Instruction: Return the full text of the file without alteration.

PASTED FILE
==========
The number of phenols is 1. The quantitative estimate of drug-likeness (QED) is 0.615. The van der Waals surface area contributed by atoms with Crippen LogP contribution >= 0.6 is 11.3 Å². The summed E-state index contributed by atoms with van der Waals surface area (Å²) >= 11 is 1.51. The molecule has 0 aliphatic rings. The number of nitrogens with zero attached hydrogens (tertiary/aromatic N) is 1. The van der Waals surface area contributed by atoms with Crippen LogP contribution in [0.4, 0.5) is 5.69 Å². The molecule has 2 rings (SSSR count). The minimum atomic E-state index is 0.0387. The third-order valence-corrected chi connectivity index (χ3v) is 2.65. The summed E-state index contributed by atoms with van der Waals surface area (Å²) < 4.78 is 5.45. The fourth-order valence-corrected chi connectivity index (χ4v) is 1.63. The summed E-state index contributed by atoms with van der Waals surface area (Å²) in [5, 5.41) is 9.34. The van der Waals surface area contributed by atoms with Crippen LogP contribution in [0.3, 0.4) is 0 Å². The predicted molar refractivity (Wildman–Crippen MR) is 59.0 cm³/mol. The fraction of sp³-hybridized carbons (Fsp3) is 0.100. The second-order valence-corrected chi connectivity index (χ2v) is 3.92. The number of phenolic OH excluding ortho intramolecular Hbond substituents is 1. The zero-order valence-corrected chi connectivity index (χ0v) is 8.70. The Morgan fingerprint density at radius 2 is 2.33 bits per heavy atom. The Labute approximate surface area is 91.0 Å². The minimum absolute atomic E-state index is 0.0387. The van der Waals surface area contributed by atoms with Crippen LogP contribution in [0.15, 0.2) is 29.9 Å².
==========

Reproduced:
The number of phenols is 1. The quantitative estimate of drug-likeness (QED) is 0.615. The van der Waals surface area contributed by atoms with Crippen LogP contribution >= 0.6 is 11.3 Å². The summed E-state index contributed by atoms with van der Waals surface area (Å²) >= 11 is 1.51. The molecule has 0 aliphatic rings. The number of nitrogens with zero attached hydrogens (tertiary/aromatic N) is 1. The van der Waals surface area contributed by atoms with Crippen LogP contribution in [0.4, 0.5) is 5.69 Å². The molecule has 2 rings (SSSR count). The minimum atomic E-state index is 0.0387. The third-order valence-corrected chi connectivity index (χ3v) is 2.65. The summed E-state index contributed by atoms with van der Waals surface area (Å²) < 4.78 is 5.45. The fourth-order valence-corrected chi connectivity index (χ4v) is 1.63. The summed E-state index contributed by atoms with van der Waals surface area (Å²) in [5, 5.41) is 9.34. The van der Waals surface area contributed by atoms with Crippen LogP contribution in [0.3, 0.4) is 0 Å². The predicted molar refractivity (Wildman–Crippen MR) is 59.0 cm³/mol. The fraction of sp³-hybridized carbons (Fsp3) is 0.100. The second-order valence-corrected chi connectivity index (χ2v) is 3.92. The number of phenolic OH excluding ortho intramolecular Hbond substituents is 1. The zero-order valence-corrected chi connectivity index (χ0v) is 8.70. The Morgan fingerprint density at radius 2 is 2.33 bits per heavy atom. The Labute approximate surface area is 91.0 Å². The minimum absolute atomic E-state index is 0.0387. The van der Waals surface area contributed by atoms with Crippen LogP contribution in [0.15, 0.2) is 29.9 Å².